Social impact organizations are catalysts in developing countries to alleviate some of the biggest socio-economic issues. Their vision, aligned to the core idea of solving problems, is to create social impact and transform communities. However, there are many roadblocks on this pathway to ensure organizational sustainability, including uninterrupted funding which is critical. Even as corporate social responsibility (CSR) projects have opened funding channels in the social impact sector, opportunities fall short, particularly for non-governmental organizations (NGOs). organizations receive grants and donations, which primarily cater to the programme implementation but there is hardly any funding for an organization’s internal growth, development and system building. Donors are traditionally more inclined towards investing in programmes but not ideas. Some also have domain and region-specific preference. There is often a mismatch between donors’ objective versus the aspirations of social organizations. Most of the social development programmes such as poverty alleviation interventions require long gestation periods to reap intended outcomes. However, donors may not express patience required putting undue pressure on the programme teams to deliver and show impact within these short timelines. Donors often emphasise on economic returns over social impact. Many donors equate the size of an organization to its success.

Lack of donors’ support and uninterrupted funding options stall ideas and projects. These factors eventually compel the organization to change its ‘vision and mission’ altogether to cater to the requirements of donors. Consequently, they fail to create the intended impact. So, how should one warrant enough funds to support and scale efforts towards social impact?

Given the dynamic economic and political environment, it becomes imperative for organizations to transform towards sustainability. While donors remain key stakeholders, the need of the hour is to make the social impact organizations financially sustainable. Organizations should look at models essential for financial transformation and contextualise the ideas that work. The need is to increase funding streams to cover operating costs and above expenses to continue to deliver their impact with quality of programme delivery intact.

Few of the suggestions that emerged from our discussions that organizations can follow towards financial sustainability are:

  • An organization should first set realistic impact goal and determine financial requirements accordingly. The next step could be looking for donors with similar ideas or goals. Organizations should refrain support from donors with contradictory visions. The donors should invest in the cause and not just programme.
  • organizations should upgrade their story-telling strategies to donors. They should regularly conduct outcome assessments and use the data to demonstrate the impact that their work has generated.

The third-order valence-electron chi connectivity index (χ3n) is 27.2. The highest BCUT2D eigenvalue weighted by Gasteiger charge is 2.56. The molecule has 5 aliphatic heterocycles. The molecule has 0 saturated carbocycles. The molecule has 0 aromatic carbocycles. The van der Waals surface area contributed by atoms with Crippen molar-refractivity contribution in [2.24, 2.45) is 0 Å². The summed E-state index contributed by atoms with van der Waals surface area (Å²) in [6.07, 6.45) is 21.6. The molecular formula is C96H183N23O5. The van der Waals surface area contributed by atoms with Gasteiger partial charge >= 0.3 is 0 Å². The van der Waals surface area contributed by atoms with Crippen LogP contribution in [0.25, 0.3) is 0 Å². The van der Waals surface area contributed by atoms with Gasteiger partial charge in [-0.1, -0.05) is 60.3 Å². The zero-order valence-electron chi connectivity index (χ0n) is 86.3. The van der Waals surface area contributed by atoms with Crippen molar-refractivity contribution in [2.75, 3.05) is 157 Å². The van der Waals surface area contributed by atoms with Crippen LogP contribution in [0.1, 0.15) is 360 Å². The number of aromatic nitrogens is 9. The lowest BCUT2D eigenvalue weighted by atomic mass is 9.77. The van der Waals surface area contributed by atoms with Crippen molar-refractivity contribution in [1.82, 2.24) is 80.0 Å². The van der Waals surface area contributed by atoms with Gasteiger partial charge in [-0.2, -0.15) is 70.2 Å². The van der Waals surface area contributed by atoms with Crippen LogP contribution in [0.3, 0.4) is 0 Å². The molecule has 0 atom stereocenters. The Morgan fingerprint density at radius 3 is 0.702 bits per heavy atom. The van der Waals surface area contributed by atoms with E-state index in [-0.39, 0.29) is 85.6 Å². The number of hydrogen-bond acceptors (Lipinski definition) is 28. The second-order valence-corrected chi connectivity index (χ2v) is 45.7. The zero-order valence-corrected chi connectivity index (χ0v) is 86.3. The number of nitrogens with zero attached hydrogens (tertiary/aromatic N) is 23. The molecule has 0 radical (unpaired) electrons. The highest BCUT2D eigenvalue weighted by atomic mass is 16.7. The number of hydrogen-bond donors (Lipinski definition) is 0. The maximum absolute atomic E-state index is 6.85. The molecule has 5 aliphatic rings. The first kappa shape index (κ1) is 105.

• A strong recommendation was to have a robust financial strategy and track of the financial flow within the organization.
  • An organization should never hinge on just one funding source. There should be at least three or more sources as single-source dependency is unpredictable and can potentially halt an entire initiative.
  • Organizations must also start exploring internal funding options. This becomes imperative, especially in a dynamic business environment. One can explore feasibility models such as dual pricing, sponsorship and membership fees to streamline funds.
  • Hybrid models of organizations can also help pave the way to sustainability. Such models offer flexibility and room for the acquisition of finance from both commercial and philanthropic sources. A conventional non-profit can generate revenues through commercial activities while in parallel addressing social challenges.
  • Technology is the need of the hour and its adaption and adoption can help improve operational efficiency., This can help an organization with overall strategy, donor engagement and expanding financing strategies through communication, outreach, online platforms and much more.

It becomes crucial to balance and ensure the organizational vision stays intact to achieve the intended goals without compromising on financial health.

Is your organization aspiring towards organizational sustainability? How can we make organizations financially viable?

Have thoughts or ideas? Write to us on [email protected] / [email protected]

This article is based on the larger discussion held in the ‘Transform for Scale’ solution circle during the Catalysing Social Impact (CSI) event held on August 29-30 in Bengaluru.

The author, Shweta is a Research Associate at Catalyst Management Services, Bengaluru.


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